There is no better time than on World Wildlife Day (Mar 3) to take stock of our relationship to wild animals – or lack thereof – especially in concrete urban jungles such as Singapore.
Is it easier to show our care for endangered wildlife thousands of miles away through donations or by visiting wildlife sanctuaries on our holidays as compared to dealing with unexpected animal encounters on our home turf?
Local media last week reported on the latest wild boar attacks in Punggol Walk which left two hospitalised. The incidents follow closely on the heels of two additional encounters of wild boars in November last year near Sungei Api Api in Pasir Ris. One of the wild boars was eventually trapped and euthanised.
In response to the Pasir Ris incidents, an online survey revealed mixed opinions from residents on the issue of human-wildlife conflict, but most identified housing developments and irresponsible feeding as the two main reasons for the increased presence of wild animals in urban environments.
Prevent habitat loss
“The issue of human-wildlife conflict is a complex one and more than one factor is involved,” Jaipal Singh Gill, executive director at the charity Society for the Prevention of Cruelty to Animals (SPCA) tells The Pride.
“An undeniable reason for the conflict is the loss of habitat, with wild animals being constantly squeezed out of their homes. Without adequate measures in place to find alternatives for the animals, they are then left with little choice but to venture into more urbanised areas.”
Both Pasir Ris and Punggol have seen land cleared for new housing projects, which could explain the increase in wildlife sightings, but the conflict between nature conservation and urban development has been a long-standing issue in land-scarce Singapore.
To mitigate the damage caused by habitat loss and fragmentation, the National Parks Board (NParks) works with developers to build hoarding panels around construction sites to prevent wildlife from dispersing into urban areas, and guides wild boars into adjacent forested areas where possible. It also replaces oil palms – which wild pigs seek out for their fruit – with native plant species.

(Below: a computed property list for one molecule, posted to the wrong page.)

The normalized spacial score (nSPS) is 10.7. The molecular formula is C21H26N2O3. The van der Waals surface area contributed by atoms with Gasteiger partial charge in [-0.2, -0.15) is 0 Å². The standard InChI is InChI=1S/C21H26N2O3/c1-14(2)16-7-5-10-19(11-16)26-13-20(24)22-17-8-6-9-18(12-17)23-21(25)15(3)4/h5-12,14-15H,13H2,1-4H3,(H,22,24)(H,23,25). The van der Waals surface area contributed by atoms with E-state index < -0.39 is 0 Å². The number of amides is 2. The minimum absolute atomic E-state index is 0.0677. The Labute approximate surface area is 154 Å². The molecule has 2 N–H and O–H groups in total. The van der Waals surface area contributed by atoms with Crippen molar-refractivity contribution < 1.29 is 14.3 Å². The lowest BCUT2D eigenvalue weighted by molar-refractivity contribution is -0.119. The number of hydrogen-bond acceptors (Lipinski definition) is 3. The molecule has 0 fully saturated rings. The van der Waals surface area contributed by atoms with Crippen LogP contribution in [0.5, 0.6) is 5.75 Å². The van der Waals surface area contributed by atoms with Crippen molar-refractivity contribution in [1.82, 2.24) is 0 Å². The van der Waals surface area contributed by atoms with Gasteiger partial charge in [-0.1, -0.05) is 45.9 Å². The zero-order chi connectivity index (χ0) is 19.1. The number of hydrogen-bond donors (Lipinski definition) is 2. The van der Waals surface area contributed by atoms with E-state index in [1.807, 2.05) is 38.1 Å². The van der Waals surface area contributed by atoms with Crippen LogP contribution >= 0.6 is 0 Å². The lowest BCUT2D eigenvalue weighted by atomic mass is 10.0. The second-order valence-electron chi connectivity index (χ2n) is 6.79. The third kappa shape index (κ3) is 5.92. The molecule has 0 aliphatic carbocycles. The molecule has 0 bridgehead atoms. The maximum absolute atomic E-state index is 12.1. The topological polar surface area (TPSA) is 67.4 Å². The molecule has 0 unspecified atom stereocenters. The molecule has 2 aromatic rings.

Amid growing environmental consciousness around the world, however, more Singaporeans have spoken out against the clearing of land for residential or industrial development – most recently over the Dover and Clementi forests, and the unauthorised deforestation in Kranji woodland.
Protect existing forests
Under its latest sustainability blueprint, the Singapore Green Plan 2030, the city-state has reiterated previous commitments to plant a million trees by 2030, along with creating 1,000 hectares (or about 1,400 football fields) worth of green space and 160km of park connectors.
“The Green Plan highlights the commitment to plant a million more trees, but this is insufficient. For one, planting a million trees is not the same as keeping a million trees,” Andie Ang, president of the Jane Goodall Institute Singapore tells The Pride.
Planting trees does not offset the biodiversity damage caused by the destruction of natural forests elsewhere. Among the 10 golden rules for reforestation released by scientists at the Royal Botanic Gardens, Kew in the UK, a key priority is protecting existing forests.
“Removing centuries-old trees and associated micro-habitats cannot be replaced by new saplings planted,” explains Andie. “New trees require a substantial amount of time to cultivate into viable habitats for ecosystems to be established.”
Conservationists and politicians proposed converting parts of Dover Forest into a ‘public-cum-nature park’ whilst leaving the areas that house critically endangered species untouched, and suggested alternative sites for residential development such as older housing blocks or existing school fields.
“Conservation and urban development shouldn’t be seen as a dichotomy. Instead of clearing forests immediately when we need land for development, different sites such as car parks and golf courses should also be assessed for their value and utilisations to the community,” adds Andie.